Sebastian was the first one who saw a new paper
soft Strominger on this blog).
First of all, Herdegen claims that the bulk of the classical results by Strominger talking about new conservation laws linked to the null infinity (at least those referring to the electromagnetic field) have been known for decades, from the work by Bramson in the late 1970s, Ashtekar and Streubel in the early 1980s, and (in a more complete form) Herdegen himself in the mid 1990s.
These papers – whose content is reviewed in Herdegen's new paper – aren't easily available e.g. on the arXiv and I am not excited by the idea that I would have to study them and compare them to Andy's papers but I suspect that Herdegen knows what he's talking about. Unless someone will show me some evidence that I am wrong, I will assume that it's much more likely that Herdegen is right, the results exist, and Andy was just unaware of them for some reason; than that Herdegen is wrong and seeing a mirage.
It seems plausible to me that Andy is unfamiliar with some claims in the "classical GR" literature despite the fact that Andy Strominger is surely one of the greatest "general relativists" among the string theorists in the world. That part of the literature is almost certainly extensive and most string theorists were assuming almost all of it to be uninteresting for decades. So we could have overlooked many things that were not completely uninteresting.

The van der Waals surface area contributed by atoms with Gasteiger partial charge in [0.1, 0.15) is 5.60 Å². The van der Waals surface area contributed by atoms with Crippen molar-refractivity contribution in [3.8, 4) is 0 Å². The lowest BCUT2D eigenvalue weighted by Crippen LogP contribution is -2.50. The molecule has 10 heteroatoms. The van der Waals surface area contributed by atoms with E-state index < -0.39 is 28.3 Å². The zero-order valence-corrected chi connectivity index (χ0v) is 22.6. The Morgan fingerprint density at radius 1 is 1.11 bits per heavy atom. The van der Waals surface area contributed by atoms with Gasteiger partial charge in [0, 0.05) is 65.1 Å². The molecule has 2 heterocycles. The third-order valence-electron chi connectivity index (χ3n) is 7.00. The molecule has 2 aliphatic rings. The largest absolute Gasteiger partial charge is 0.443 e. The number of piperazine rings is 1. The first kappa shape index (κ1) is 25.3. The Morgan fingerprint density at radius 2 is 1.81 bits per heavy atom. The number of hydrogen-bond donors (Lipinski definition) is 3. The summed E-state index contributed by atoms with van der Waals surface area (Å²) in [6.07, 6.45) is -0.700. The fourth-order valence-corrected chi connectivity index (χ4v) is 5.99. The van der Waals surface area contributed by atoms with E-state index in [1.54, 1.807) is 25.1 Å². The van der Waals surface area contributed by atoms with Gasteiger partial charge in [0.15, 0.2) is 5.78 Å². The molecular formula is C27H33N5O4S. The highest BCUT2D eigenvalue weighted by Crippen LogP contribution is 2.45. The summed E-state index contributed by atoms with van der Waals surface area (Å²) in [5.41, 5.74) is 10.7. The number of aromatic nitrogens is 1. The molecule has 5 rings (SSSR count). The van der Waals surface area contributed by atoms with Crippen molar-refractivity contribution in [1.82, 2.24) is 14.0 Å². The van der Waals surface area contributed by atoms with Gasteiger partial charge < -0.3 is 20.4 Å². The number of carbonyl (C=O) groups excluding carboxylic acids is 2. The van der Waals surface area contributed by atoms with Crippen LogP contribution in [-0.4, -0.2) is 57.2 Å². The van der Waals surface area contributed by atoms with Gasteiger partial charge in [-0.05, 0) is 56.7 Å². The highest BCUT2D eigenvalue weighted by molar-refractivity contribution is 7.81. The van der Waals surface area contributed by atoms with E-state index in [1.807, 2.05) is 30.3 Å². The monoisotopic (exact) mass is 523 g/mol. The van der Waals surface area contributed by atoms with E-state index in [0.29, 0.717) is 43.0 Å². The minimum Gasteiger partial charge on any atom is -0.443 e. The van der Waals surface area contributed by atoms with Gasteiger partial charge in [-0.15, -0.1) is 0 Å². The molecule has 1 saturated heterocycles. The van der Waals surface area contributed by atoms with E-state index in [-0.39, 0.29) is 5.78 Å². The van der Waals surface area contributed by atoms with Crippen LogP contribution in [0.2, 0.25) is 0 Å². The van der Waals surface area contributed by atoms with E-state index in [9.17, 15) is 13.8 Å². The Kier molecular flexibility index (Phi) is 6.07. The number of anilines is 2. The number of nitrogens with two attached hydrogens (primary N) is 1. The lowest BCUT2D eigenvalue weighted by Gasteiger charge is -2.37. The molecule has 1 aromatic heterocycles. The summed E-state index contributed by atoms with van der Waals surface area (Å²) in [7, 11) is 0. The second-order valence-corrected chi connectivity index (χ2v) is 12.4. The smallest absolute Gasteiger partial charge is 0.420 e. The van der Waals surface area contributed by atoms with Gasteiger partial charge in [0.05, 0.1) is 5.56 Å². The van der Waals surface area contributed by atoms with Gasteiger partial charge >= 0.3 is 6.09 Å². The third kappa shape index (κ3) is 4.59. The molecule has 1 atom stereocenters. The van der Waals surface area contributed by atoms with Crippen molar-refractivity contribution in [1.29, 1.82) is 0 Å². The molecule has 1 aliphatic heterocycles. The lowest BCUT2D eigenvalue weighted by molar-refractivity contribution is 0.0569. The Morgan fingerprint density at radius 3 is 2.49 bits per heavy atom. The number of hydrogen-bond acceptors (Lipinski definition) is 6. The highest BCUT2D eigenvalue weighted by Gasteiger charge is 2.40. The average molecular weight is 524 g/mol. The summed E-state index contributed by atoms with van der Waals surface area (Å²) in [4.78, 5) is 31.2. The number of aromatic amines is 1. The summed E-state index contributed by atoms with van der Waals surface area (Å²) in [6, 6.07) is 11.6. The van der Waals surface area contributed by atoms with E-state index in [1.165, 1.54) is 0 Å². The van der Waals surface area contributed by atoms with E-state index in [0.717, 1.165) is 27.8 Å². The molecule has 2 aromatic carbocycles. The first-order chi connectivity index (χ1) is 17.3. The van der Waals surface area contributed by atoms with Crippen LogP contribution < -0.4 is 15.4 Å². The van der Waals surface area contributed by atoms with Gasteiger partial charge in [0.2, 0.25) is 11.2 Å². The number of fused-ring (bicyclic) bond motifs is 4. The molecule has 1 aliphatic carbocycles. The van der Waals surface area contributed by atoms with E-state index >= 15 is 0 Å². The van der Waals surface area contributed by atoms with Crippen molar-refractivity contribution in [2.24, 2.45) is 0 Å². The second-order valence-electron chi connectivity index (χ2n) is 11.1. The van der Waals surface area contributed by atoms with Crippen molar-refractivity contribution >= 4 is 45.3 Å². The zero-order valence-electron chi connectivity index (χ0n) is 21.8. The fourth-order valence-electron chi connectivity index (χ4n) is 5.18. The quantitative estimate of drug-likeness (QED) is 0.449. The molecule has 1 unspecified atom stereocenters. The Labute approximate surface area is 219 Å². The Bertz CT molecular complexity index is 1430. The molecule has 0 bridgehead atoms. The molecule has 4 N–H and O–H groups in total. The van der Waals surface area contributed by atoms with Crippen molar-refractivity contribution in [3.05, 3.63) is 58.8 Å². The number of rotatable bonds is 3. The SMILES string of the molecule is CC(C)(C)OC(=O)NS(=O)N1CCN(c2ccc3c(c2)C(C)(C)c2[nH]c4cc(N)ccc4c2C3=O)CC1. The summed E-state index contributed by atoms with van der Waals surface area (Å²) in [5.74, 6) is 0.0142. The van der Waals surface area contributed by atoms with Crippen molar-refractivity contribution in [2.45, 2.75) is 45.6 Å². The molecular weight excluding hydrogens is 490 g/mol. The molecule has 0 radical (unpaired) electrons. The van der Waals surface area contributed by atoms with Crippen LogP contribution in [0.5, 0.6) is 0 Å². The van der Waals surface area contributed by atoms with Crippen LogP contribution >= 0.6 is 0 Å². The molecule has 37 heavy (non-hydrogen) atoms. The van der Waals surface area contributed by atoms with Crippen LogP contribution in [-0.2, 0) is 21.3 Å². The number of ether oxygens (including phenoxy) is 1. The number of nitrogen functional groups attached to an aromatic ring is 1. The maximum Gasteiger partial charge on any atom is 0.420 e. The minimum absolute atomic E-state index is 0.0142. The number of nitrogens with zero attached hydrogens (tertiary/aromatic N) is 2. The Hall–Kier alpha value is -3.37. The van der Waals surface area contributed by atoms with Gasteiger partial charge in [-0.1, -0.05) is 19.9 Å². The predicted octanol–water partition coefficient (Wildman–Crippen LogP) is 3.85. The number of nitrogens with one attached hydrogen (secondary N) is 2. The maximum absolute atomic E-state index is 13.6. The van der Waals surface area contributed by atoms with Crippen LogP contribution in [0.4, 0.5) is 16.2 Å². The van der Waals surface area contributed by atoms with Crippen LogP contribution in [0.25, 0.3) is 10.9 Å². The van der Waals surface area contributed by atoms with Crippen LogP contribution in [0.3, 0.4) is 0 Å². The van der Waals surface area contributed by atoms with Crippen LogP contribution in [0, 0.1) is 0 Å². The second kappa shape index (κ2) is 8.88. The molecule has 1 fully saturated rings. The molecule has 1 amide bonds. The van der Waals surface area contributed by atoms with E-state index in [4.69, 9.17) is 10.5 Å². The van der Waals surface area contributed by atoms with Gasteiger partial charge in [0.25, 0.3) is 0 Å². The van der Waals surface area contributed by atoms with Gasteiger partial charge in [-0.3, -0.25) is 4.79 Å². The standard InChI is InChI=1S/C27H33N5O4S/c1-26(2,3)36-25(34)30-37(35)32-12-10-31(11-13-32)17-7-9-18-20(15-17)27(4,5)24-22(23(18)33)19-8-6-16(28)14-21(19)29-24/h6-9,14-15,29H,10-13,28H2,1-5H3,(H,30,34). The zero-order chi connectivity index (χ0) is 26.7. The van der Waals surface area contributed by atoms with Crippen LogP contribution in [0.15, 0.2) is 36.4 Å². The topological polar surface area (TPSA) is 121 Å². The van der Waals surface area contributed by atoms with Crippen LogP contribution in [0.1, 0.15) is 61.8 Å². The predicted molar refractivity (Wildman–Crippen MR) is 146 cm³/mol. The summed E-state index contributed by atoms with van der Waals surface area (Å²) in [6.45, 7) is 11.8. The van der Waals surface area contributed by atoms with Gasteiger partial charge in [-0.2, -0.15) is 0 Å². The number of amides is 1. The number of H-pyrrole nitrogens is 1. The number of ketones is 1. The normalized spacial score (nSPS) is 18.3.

In his three single-author papers and one paper with Rajzner, Herdegen also claims to have found some other results overlapping with Strominger's project between 1998 and 2011.
Aside from these issues of "credit", Herdegen discusses some problems with the interpretations that Andy tried to give to these results. There seems to be some overlap with the criticisms of Hawking+Perry+Strominger on Distler's blog but the criticisms aren't identical. If I am translating it to my language correctly, Herdegen mainly complains that the new symmetry generators (new proposed conserved charges) don't act within the physical Hilbert space of gauge-invariant states which would surely produce at least some problems for the interpretation that there are new conserved charges.
I am afraid that I won't study these matters in detail and I do believe Herdegen's claims. As I have repeatedly written in previous blog posts, Andy has basically entered a low-tech sub-industry of theoretical physics that has been studied by lots of non-stringy people for decades. If you focus on classical field theory; and/or if you assume that all of quantum gravity may be described as a full-fledged local quantum field theory on a classical background, or that the Bekenstein-Hawking entropy may be reduced to degrees of freedom that are "really" localized at the event horizon, then you are deciding to do a kind of "obvious" (and rather non-quantum, non-stringy) research that has consumed hundreds of thousands of man-hours in recent decades. Yes, they were mostly man-hours, almost no woman-hours, and they were man-hours by people who didn't interact with the string community too much.